There are quite a few films coming out about race in America right now. Although quite a few of them are really good, and very moving, I think this is perhaps the most powerful, intense and confronting of them all. I walked out of the cinema feeling a bit emotional and shaken. And that’s exactly as it should be.

I Am Not Your Negro was one of the nominees this year for an Oscar in the Best Documentary Feature category. Narrated by the warm tones of Samuel L Jackson, it is based on an unpublished and unfinished book written by James Baldwin, about race in America, the civil rights movement, and most importantly his memories of three men who were leaders of the movement: Martin Luther King Jr, Malcolm X and Medgar Evers. Three men who were assassinated for their belief in rights for black citizens.

Stylistically, the film feels more like a visual poem than a usual documentary. The voice over narrates the pages that Baldwin wrote, and puncuates them with supporting visuals. These are broken up into loose chapters or sections with words played across the screen in black and white to delineate them. It makes for an interesting flow through the narrative, and also creates points of argument, as though making a case. Look at this here, and this, and this…

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The visuals themselves are an interesting mix. Baldwin died in 1987, so his words were written before that. We can literally see how much has changed, and tragically how much hasn’t. The film shows interviews, photographs and footage of the three men and the author, as well as events of the time, but it also shows us today. The beating of slaves and the beating of Rodney King are both here. Baldwin did not live to see a black president of America, but he thought about it, spoke about it.

It’s a film that puts it all together in ways that are not comfortable. There is a long history of violence, and this is the experience of the people who live under that history. While it might be easier to shake our heads and be saddened by the events in Ferguson, it’s not isolated, it’s part of a larger whole, a story that has been brushed under the rug and minimised for too long. Baldwin at one point speaks about the way that a white person cannot really know how it feels to be black, to live in Harlem, or to live in real fear. Although these stories are told more often today, this is still the case. This film is very eye opening in that sense.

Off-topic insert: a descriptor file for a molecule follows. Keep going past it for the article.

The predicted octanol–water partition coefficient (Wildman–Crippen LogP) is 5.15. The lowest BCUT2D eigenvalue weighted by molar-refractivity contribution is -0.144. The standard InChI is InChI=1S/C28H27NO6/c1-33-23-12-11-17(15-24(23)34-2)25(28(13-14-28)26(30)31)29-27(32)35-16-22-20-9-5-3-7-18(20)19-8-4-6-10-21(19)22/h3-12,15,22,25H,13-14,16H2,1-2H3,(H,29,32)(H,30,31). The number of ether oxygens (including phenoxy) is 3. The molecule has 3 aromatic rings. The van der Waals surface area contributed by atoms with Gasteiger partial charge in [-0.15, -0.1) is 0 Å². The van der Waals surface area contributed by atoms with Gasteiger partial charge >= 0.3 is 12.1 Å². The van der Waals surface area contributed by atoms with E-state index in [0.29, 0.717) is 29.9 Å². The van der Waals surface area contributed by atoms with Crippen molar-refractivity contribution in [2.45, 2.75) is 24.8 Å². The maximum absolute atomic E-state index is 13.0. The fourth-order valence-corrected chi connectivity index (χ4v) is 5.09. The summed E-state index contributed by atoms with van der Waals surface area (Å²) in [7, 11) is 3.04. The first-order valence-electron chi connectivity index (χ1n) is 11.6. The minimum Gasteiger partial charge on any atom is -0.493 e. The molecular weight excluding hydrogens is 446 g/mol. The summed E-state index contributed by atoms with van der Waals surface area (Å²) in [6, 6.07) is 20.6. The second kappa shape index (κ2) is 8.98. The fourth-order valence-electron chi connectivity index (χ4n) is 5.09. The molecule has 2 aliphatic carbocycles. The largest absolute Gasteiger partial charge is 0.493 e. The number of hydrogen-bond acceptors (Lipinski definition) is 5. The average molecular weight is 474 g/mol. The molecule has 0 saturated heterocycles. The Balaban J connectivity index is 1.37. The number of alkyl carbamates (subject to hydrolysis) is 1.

And as a film reviewer, it made some interesting points about films, and the representation of black people in films. In the past, they were Uncle Tom or caricatures, people who were lazy, fearful, stupid or the enemy, the savage. What came later personified something else, the black person as friend, which neatly avoided any aggression towards the white population, and therefore also suggested that what had occurred had not been all that bad since it was forgiveable. The white characters are still not personified as the bad guys. The film makes the point that there is nothing more threatening to the American status quo than the idea of an empowered and enraged black person. Perhaps this is changing. Films like Get Out have a black protagonist and a sinister white regime as the bad guy, but this film feels quite rare in it’s set up, and has caused a lot of debate.

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Baldwin has a beautiful way with words, earnest, passionate and poetic, it’s a real shame that his book was never completed and published, though I think that he would have revelled in the power of this film, and it’s uncompromising challenge. The violence and aggression in this film is shocking and shameful. It’s a tragic film, you have to be prepared to see men cut down in their prime, sons and daughters weeping at the coffins of their parents, watching them be buried way before their time. Women spat on and beaten by men who call themselves gentlemen. And proud men posing with the dead like their corpses are trophies. But in all this ugliness, there is somehow still a lot of beauty, in the faces of survivors, in the words and acts of courage of the three men, and for me, most of all, in the indomitable spirit of a black girl who walked alone into a desegregated school to attend classes, even though she was spat on and jeered at.

Perhaps this is what makes the film so powerful, that it’s not just forcing the acknowledgement of history, but also the everyday heroism of the people who survived it. Who still survive it.


Director Raoul Peck is at The Ritzy Cinema this Thursday 
Book your tickets now! 

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